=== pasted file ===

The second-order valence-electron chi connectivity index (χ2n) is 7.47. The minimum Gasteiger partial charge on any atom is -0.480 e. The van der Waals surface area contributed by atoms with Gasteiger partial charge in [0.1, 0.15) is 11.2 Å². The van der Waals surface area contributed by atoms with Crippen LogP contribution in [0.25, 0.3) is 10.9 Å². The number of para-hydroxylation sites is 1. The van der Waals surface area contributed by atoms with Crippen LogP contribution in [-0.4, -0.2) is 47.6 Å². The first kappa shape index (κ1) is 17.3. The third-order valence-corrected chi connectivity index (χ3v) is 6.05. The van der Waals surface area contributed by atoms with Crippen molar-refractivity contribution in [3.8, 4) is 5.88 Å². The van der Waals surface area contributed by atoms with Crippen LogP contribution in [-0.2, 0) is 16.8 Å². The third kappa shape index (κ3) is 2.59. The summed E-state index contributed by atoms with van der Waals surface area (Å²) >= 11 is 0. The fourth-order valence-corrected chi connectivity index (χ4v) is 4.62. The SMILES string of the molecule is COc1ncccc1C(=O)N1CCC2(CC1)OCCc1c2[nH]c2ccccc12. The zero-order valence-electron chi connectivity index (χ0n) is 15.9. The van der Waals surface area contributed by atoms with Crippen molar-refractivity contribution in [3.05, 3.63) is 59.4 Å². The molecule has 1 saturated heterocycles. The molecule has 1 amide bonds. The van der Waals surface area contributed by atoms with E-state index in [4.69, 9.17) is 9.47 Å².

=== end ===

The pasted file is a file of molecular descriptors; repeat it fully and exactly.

The second-order valence-electron chi connectivity index (χ2n) is 7.47. The minimum Gasteiger partial charge on any atom is -0.480 e. The van der Waals surface area contributed by atoms with Gasteiger partial charge in [0.1, 0.15) is 11.2 Å². The van der Waals surface area contributed by atoms with Crippen LogP contribution in [0.25, 0.3) is 10.9 Å². The number of para-hydroxylation sites is 1. The van der Waals surface area contributed by atoms with Crippen LogP contribution in [-0.4, -0.2) is 47.6 Å². The first kappa shape index (κ1) is 17.3. The third-order valence-corrected chi connectivity index (χ3v) is 6.05. The van der Waals surface area contributed by atoms with Crippen molar-refractivity contribution in [3.8, 4) is 5.88 Å². The van der Waals surface area contributed by atoms with Crippen LogP contribution in [-0.2, 0) is 16.8 Å². The third kappa shape index (κ3) is 2.59. The summed E-state index contributed by atoms with van der Waals surface area (Å²) >= 11 is 0. The fourth-order valence-corrected chi connectivity index (χ4v) is 4.62. The SMILES string of the molecule is COc1ncccc1C(=O)N1CCC2(CC1)OCCc1c2[nH]c2ccccc12. The zero-order valence-electron chi connectivity index (χ0n) is 15.9. The van der Waals surface area contributed by atoms with Crippen molar-refractivity contribution in [3.05, 3.63) is 59.4 Å². The molecule has 1 saturated heterocycles. The molecule has 1 amide bonds. The van der Waals surface area contributed by atoms with E-state index in [4.69, 9.17) is 9.47 Å².